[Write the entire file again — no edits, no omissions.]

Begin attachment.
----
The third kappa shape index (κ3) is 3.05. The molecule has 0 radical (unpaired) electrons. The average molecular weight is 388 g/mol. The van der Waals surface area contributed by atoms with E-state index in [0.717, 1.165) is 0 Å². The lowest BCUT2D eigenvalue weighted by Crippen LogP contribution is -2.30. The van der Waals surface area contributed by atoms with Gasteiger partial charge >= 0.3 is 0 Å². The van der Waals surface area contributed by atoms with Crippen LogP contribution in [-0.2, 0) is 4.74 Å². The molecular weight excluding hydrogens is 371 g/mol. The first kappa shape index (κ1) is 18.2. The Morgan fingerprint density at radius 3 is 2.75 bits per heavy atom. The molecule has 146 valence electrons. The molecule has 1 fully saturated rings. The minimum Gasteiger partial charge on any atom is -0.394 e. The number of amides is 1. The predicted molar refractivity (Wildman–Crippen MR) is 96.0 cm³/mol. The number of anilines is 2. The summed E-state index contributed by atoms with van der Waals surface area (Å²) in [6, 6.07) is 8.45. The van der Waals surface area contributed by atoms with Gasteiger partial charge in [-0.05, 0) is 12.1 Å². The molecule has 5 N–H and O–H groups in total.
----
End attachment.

The third kappa shape index (κ3) is 3.05. The molecule has 0 radical (unpaired) electrons. The average molecular weight is 388 g/mol. The van der Waals surface area contributed by atoms with E-state index in [0.717, 1.165) is 0 Å². The lowest BCUT2D eigenvalue weighted by Crippen LogP contribution is -2.30. The van der Waals surface area contributed by atoms with Gasteiger partial charge >= 0.3 is 0 Å². The van der Waals surface area contributed by atoms with Crippen LogP contribution in [-0.2, 0) is 4.74 Å². The molecular weight excluding hydrogens is 371 g/mol. The first kappa shape index (κ1) is 18.2. The Morgan fingerprint density at radius 3 is 2.75 bits per heavy atom. The molecule has 146 valence electrons. The molecule has 1 fully saturated rings. The minimum Gasteiger partial charge on any atom is -0.394 e. The number of amides is 1. The predicted molar refractivity (Wildman–Crippen MR) is 96.0 cm³/mol. The number of anilines is 2. The summed E-state index contributed by atoms with van der Waals surface area (Å²) in [6, 6.07) is 8.45. The van der Waals surface area contributed by atoms with Gasteiger partial charge in [-0.05, 0) is 12.1 Å². The molecule has 5 N–H and O–H groups in total.